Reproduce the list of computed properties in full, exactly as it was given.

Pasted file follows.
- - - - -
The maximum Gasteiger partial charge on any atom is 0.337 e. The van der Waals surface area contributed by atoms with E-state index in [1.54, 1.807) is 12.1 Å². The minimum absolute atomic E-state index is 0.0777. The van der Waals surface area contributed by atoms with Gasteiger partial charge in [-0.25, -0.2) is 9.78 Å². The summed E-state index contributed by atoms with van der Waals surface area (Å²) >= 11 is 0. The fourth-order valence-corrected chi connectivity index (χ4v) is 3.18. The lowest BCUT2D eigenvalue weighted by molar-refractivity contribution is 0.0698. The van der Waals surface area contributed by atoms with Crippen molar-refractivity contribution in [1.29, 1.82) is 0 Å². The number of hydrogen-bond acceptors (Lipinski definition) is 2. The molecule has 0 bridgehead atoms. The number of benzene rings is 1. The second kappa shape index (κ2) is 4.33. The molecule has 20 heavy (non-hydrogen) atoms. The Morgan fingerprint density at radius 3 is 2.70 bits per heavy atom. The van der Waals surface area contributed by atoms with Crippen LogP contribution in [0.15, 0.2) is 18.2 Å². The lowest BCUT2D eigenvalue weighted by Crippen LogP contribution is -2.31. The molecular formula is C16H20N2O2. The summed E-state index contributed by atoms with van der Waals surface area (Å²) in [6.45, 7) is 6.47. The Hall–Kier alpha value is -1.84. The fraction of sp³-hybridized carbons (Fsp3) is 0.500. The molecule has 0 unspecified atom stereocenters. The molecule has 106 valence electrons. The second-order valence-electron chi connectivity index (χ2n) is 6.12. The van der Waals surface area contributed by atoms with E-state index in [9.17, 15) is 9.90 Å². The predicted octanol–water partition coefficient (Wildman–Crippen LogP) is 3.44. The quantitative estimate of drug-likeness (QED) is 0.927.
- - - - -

The maximum Gasteiger partial charge on any atom is 0.337 e. The van der Waals surface area contributed by atoms with E-state index in [1.54, 1.807) is 12.1 Å². The minimum absolute atomic E-state index is 0.0777. The van der Waals surface area contributed by atoms with Gasteiger partial charge in [-0.25, -0.2) is 9.78 Å². The summed E-state index contributed by atoms with van der Waals surface area (Å²) >= 11 is 0. The fourth-order valence-corrected chi connectivity index (χ4v) is 3.18. The lowest BCUT2D eigenvalue weighted by molar-refractivity contribution is 0.0698. The van der Waals surface area contributed by atoms with Crippen molar-refractivity contribution in [1.29, 1.82) is 0 Å². The number of hydrogen-bond acceptors (Lipinski definition) is 2. The molecule has 0 bridgehead atoms. The number of benzene rings is 1. The second kappa shape index (κ2) is 4.33. The molecule has 20 heavy (non-hydrogen) atoms. The Morgan fingerprint density at radius 3 is 2.70 bits per heavy atom. The van der Waals surface area contributed by atoms with Crippen LogP contribution in [0.15, 0.2) is 18.2 Å². The lowest BCUT2D eigenvalue weighted by Crippen LogP contribution is -2.31. The molecular formula is C16H20N2O2. The summed E-state index contributed by atoms with van der Waals surface area (Å²) in [6.45, 7) is 6.47. The Hall–Kier alpha value is -1.84. The fraction of sp³-hybridized carbons (Fsp3) is 0.500. The molecule has 0 unspecified atom stereocenters. The molecule has 106 valence electrons. The second-order valence-electron chi connectivity index (χ2n) is 6.12. The van der Waals surface area contributed by atoms with E-state index in [9.17, 15) is 9.90 Å². The predicted octanol–water partition coefficient (Wildman–Crippen LogP) is 3.44. The quantitative estimate of drug-likeness (QED) is 0.927.